Tables are one of the earliest types of furniture in the world. Comprised of a flat horizontal surface held up by “legs,” they are mainly used to support objects, but can also be used in a variety of ways. Various types include dining tables, bedside tables, coffee tables, console tables and writing tables or desks.
To the untrained eye, antiques can be hard to determine. So for those who are just starting to collect antique tables, here are some things to look for before buying one.
1. Check for wood composition
Having knowledge in wood is a huge advantage when inspecting older furniture. Knowing the wood colors and wood grains can help you predict the period of production. For example:
- Early 16th century to the mid-17th century – Age of oak
- Late 17th to the early 18th century – Age of walnut
- Mid-18th century – Age of mahogany and satinwood
Many buyers struggle with wood types and descriptions. Check below for the basic wood types and grains.
Also inspect if the furniture is composed of solid wood, veneered wood or particle board.
- Solid wood – earlier pieces of antique
- Veneered wood (slices of wood are covered by base wood) – first appeared in the walnut period, but were hand cut and very thick. Thin veneers indicate modern-day furniture reproductions.
- Particle board – cheapest type of wood furniture and were never used in older pieces
2. Check for rarity
Is the table unique? Have you found other pieces that look exactly like it? Older tables are usually rare, as they tend to be handmade by skillful artisans. Some antique tables have unusual shapes, designs, or colors that make them stand out from the rest.
3. Check construction
- Drawers – Open and close to see if they slide well.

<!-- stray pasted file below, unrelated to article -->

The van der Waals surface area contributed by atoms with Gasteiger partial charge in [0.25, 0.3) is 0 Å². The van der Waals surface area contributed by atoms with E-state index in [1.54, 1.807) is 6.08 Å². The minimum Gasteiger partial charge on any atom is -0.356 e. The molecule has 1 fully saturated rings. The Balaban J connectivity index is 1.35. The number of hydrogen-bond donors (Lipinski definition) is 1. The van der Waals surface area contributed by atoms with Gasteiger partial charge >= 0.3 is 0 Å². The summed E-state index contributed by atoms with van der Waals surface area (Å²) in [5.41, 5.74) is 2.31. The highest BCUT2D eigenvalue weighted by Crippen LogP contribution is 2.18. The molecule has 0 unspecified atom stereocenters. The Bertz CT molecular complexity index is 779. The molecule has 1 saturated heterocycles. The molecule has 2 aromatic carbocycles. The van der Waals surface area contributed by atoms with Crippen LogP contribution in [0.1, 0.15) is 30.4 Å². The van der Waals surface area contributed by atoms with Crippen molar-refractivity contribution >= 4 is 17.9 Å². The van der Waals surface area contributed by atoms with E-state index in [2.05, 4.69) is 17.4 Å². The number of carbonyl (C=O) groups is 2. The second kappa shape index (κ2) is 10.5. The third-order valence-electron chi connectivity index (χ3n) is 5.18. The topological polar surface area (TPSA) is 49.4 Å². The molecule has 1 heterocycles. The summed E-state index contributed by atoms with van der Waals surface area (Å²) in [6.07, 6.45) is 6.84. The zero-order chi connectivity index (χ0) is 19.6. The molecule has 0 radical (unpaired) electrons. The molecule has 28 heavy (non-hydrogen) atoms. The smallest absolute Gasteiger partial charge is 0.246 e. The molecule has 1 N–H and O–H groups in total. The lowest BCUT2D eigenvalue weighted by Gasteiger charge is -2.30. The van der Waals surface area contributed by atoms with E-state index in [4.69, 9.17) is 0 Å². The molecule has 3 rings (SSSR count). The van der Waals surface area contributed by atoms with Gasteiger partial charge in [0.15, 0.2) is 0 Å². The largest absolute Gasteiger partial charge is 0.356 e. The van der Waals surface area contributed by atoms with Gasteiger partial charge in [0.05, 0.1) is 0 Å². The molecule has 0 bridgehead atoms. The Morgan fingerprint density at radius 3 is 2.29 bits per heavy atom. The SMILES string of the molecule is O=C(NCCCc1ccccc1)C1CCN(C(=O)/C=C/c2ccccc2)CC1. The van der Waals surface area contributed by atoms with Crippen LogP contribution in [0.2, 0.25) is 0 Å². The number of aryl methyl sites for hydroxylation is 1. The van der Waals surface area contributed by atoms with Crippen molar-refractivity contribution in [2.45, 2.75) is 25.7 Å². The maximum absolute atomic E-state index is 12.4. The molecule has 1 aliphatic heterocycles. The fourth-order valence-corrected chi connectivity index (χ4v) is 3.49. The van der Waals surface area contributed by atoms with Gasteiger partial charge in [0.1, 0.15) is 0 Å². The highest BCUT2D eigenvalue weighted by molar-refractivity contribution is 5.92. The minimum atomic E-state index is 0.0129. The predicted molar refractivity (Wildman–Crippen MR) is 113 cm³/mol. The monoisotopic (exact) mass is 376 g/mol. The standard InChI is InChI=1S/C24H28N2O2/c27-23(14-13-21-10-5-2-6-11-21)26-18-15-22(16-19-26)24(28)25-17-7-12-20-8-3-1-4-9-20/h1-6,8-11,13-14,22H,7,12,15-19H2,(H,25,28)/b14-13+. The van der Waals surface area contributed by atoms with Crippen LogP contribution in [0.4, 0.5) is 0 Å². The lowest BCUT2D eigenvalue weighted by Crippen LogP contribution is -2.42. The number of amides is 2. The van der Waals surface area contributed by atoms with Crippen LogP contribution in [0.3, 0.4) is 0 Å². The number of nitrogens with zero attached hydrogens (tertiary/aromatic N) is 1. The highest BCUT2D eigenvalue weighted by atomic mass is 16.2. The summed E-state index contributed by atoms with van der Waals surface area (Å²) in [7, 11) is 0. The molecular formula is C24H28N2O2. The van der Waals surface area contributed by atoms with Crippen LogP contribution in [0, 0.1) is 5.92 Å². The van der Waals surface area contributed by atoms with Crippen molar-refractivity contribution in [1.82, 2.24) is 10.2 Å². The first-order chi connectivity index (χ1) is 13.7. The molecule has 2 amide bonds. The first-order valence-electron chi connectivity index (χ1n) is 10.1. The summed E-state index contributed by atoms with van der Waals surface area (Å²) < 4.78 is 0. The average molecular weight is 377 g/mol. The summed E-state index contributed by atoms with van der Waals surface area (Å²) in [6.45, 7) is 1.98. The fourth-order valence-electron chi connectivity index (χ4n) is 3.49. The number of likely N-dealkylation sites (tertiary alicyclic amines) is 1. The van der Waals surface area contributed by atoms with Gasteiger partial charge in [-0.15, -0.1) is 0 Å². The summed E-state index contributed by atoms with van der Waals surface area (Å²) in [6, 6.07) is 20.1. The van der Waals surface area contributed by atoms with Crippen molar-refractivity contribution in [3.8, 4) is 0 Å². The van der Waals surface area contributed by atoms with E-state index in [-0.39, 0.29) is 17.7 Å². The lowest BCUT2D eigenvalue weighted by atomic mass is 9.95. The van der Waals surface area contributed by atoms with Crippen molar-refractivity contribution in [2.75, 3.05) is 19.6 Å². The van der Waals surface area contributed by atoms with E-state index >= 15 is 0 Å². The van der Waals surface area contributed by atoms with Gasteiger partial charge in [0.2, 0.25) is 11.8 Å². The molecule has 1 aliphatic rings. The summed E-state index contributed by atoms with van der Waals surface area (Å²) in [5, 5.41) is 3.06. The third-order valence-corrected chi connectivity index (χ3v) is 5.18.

- Dovetailed joints – Antique furniture pieces have handmade dovetailed joints which are large and uneven while machine dovetailed joints are even.
- Circular saw marks – These did not come into usage until the 18th century. Furniture pre-dating 1830 have small, parallel saw lines
- Wood shrinkage – Wood shrinks in a direction opposite to the grain. Tabletops with that measure oval, or ⅛ longer than the direction of the grain, or those with legs slightly extending beyond the frame is most likely an authentic piece.
- Modern screws – Modern screws, staples and glue are indicators of a recent reproduction.
4. Check condition
Normal wear is expected in antique tables. Areas of wear usually include legs or edges. Older tables also show signs of age, which means boards are usually of varying width or have signs of cracking.
Before purchasing, however, make sure that the piece is still functional despite its imperfections. Don’t buy rickety or wobbly tables. Deviations from the table’s original condition, such as missing parts and chips can reduce the antique’s value.
Here at Antiques on Old Plank Road, we offer a variety of antique dining tables, antique tables, French dining tables, French country tables and vintage tables from different time periods. From solid Louis XIII style tables to rustic farm tables, these quality pieces cater to all preferences. Check out our antique table selection today.